On 14 and 15 November 2019, the City-zen Closing Event took place in Brussels. The two-day event marked the end of the City-zen program. It was a showcase of accumulated knowledge of five years of City-zen projects. The sessions at the event were aimed at integration of results, sharing of learnings and identifying barriers for replication. An unmistakable call to apply the lessons learned and make use of the insights gained.
Day One: The Beginning of the End
Themed “a Tale of Two Cities: How Amsterdam and Grenoble combined forces on their way to carbon neutrality”, the event promised a comprehensive insight into the 20 projects that have taken place in Amsterdam and Grenoble during the past five years. In his riveting opening speech, Policy Officer Eric Lecomte of DG Energy paved the way for what promised to be a whirlwind of experiences, insights and learnings. Having recently moved into a self-built, sustainable dwelling, he mentioned his personal journey towards carbon neutrality. Hitting a nerve of recognition, he mentioned that “it is when we try to realize ideas in real life that we find out how hard it is.” It was met with a full house of agreement.
Moderator Froukje Jansen briefly reflected on the opening speech, eliciting responses from the consortium partners, EC representatives, representatives of other Horizon 2020 program, policy officers from various European cities and sustainable entrepreneurs that made up the event’s audience.
First, a set of PechaKucha presentations spread out over three locations had groups of people exploring the event location and soaking in data. Next, more in-depth looks at social monitoring, technical monitoring and the City-zen Roadshow offered food for thought as well as fuel for discussion.
With an insightful and gripping keynote by Joan Fitzgerald of Northeastern University, the final day of the event was off to a flying start. In her presentation, Fitzgerald drew from her forthcoming book (‘Greenovation: Urban Leadership on Climate Change’) in which she argues that cities need to act more urgently in reduction greenhouse gas emissions. Her observations of American and European cities were very well received by the audience. As was her conclusion that, at this moment at least, U.S. cities and states attempting to move the climate agenda forward will have a much tougher time than their European counterparts.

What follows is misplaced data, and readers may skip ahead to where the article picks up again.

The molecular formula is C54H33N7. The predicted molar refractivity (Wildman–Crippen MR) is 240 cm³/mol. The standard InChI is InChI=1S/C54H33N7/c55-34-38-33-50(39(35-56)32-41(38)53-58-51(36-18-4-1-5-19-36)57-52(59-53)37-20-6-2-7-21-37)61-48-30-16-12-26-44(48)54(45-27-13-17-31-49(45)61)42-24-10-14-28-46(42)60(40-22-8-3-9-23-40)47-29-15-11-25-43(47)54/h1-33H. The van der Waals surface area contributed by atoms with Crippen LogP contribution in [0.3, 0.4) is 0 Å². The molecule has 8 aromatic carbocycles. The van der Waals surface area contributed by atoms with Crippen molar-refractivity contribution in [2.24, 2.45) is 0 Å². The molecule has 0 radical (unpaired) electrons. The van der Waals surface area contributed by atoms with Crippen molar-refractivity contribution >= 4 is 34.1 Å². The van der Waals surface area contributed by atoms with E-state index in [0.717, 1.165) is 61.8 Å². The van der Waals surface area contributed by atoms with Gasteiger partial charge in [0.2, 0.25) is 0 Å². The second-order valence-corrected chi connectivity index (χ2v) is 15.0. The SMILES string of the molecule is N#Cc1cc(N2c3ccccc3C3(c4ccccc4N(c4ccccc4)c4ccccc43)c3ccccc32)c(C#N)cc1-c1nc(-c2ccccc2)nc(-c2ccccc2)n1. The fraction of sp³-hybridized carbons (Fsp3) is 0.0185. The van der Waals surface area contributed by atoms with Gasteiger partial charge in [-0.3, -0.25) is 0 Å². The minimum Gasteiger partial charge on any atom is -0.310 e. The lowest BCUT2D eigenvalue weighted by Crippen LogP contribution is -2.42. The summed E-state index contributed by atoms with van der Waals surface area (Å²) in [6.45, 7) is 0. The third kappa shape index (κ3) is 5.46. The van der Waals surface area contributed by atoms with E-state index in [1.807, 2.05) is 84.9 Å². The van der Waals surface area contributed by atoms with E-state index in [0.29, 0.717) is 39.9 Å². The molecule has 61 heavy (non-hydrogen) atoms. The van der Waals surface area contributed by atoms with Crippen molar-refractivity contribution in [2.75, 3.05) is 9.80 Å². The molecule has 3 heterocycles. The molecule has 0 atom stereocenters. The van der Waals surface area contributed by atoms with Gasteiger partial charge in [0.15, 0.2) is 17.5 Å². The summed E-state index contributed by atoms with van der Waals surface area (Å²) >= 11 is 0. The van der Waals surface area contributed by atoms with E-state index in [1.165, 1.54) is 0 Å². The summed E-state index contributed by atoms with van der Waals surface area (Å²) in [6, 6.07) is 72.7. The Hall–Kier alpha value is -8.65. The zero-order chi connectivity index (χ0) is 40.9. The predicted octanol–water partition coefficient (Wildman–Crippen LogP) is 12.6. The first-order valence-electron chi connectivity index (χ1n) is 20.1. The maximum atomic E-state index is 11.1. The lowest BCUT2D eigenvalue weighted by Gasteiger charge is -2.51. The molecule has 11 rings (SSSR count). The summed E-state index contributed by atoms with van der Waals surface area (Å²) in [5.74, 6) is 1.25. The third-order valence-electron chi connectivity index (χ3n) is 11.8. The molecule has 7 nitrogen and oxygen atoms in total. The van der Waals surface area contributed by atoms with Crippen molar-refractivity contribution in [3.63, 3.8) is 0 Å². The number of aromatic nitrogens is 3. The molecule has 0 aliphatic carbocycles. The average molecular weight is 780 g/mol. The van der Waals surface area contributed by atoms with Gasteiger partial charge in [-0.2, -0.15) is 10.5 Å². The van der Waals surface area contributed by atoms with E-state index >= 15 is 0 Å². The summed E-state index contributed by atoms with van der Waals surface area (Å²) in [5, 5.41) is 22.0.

The keynote segued seamlessly into the second part of the day: the paths to successful replication and deployment. After an intensive workshop in which the audience identified current barriers and discussed the ways to overcome them, they were shown how the various City-zen projects could be taken into the future.
Building on the panel discussion of Day One and incorporating the learnings of the workshops and insights of Day Two, it became clear that five years of City-zen yielded an impressive amount of useful information regarding carbon reduction, scaling up, and working in a consortium. The following recommendations clearly topped the list of learnings:
We need more focus on ways to share knowledge as sharing knowledge is of vital importance. Cooperation between cities as well as interdisciplinary collaboration is essential to leverage and build on what is already known. Via platforms like EU Smart Cities Information System (SCIS) or via real-life learning & feedback; nobody needs to reinvent the wheel.
Creating a sense of urgency for citizens, policy makers or urban planners is critical. Understanding and communicating needs and benefits is pivotal for parties and citizens to engage, like in the cases of VPP and V2G upscaling.
Deployment partners and local stakeholders should be involved earlier to provide a smooth transition from the project to deployment and replication after the project finishes.
Think about business models of innovation earlier on in the process. Developing opportunities for scalability of the solution earlier in the project, smoothens the transition after the project finishes.
Wrapping up the event, Eric Lecomte delivered a touching closing speech in which he revealed that at least one key feature of the City-zen project – i.e. the City-zen Roadshow – is in serious consideration to be scaled up by the EU. More than the end of a project, the event marked the beginning of new pathways to a carbon neutral future.